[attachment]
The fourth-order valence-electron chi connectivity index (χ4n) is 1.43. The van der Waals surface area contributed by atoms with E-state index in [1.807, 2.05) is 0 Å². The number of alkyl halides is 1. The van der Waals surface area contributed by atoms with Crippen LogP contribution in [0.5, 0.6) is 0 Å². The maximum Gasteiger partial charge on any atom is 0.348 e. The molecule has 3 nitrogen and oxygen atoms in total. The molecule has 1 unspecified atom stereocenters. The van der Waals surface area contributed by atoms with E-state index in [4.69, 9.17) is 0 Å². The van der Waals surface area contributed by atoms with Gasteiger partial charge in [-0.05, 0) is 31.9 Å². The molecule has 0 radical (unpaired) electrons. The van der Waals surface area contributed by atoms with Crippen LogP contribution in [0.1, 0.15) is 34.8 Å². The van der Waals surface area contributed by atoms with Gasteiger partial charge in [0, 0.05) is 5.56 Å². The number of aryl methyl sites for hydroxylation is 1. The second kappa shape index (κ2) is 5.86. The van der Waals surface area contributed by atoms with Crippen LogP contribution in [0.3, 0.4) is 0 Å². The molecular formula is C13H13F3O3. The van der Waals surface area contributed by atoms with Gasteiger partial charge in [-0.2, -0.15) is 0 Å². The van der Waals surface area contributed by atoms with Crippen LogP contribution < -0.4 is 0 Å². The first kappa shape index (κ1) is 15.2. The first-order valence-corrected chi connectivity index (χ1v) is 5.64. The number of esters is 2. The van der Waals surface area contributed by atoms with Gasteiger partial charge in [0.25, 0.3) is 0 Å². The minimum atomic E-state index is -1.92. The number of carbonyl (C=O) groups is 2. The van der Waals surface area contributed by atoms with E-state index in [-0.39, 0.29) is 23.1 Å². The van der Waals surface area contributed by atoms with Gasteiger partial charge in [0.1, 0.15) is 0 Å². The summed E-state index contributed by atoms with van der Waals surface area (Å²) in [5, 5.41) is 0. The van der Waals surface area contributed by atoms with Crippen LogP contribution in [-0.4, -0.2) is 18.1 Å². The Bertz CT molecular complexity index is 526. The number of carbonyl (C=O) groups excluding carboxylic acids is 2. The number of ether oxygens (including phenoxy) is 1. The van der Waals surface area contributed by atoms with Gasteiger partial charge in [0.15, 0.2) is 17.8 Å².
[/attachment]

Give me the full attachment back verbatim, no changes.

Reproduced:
The fourth-order valence-electron chi connectivity index (χ4n) is 1.43. The van der Waals surface area contributed by atoms with E-state index in [1.807, 2.05) is 0 Å². The number of alkyl halides is 1. The van der Waals surface area contributed by atoms with Crippen LogP contribution in [0.5, 0.6) is 0 Å². The maximum Gasteiger partial charge on any atom is 0.348 e. The molecule has 3 nitrogen and oxygen atoms in total. The molecule has 1 unspecified atom stereocenters. The van der Waals surface area contributed by atoms with E-state index in [4.69, 9.17) is 0 Å². The van der Waals surface area contributed by atoms with Gasteiger partial charge in [-0.05, 0) is 31.9 Å². The molecule has 0 radical (unpaired) electrons. The van der Waals surface area contributed by atoms with Crippen LogP contribution in [0.1, 0.15) is 34.8 Å². The van der Waals surface area contributed by atoms with Gasteiger partial charge in [0, 0.05) is 5.56 Å². The number of aryl methyl sites for hydroxylation is 1. The second kappa shape index (κ2) is 5.86. The van der Waals surface area contributed by atoms with Crippen LogP contribution in [0.3, 0.4) is 0 Å². The molecular formula is C13H13F3O3. The van der Waals surface area contributed by atoms with Gasteiger partial charge in [-0.2, -0.15) is 0 Å². The van der Waals surface area contributed by atoms with Crippen LogP contribution < -0.4 is 0 Å². The first kappa shape index (κ1) is 15.2. The first-order valence-corrected chi connectivity index (χ1v) is 5.64. The number of esters is 2. The van der Waals surface area contributed by atoms with Gasteiger partial charge in [0.25, 0.3) is 0 Å². The minimum atomic E-state index is -1.92. The number of carbonyl (C=O) groups is 2. The van der Waals surface area contributed by atoms with E-state index in [-0.39, 0.29) is 23.1 Å². The van der Waals surface area contributed by atoms with Gasteiger partial charge in [0.1, 0.15) is 0 Å². The summed E-state index contributed by atoms with van der Waals surface area (Å²) in [5, 5.41) is 0. The van der Waals surface area contributed by atoms with Crippen LogP contribution in [-0.4, -0.2) is 18.1 Å². The Bertz CT molecular complexity index is 526. The number of carbonyl (C=O) groups excluding carboxylic acids is 2. The number of ether oxygens (including phenoxy) is 1. The van der Waals surface area contributed by atoms with Gasteiger partial charge in [0.15, 0.2) is 17.8 Å².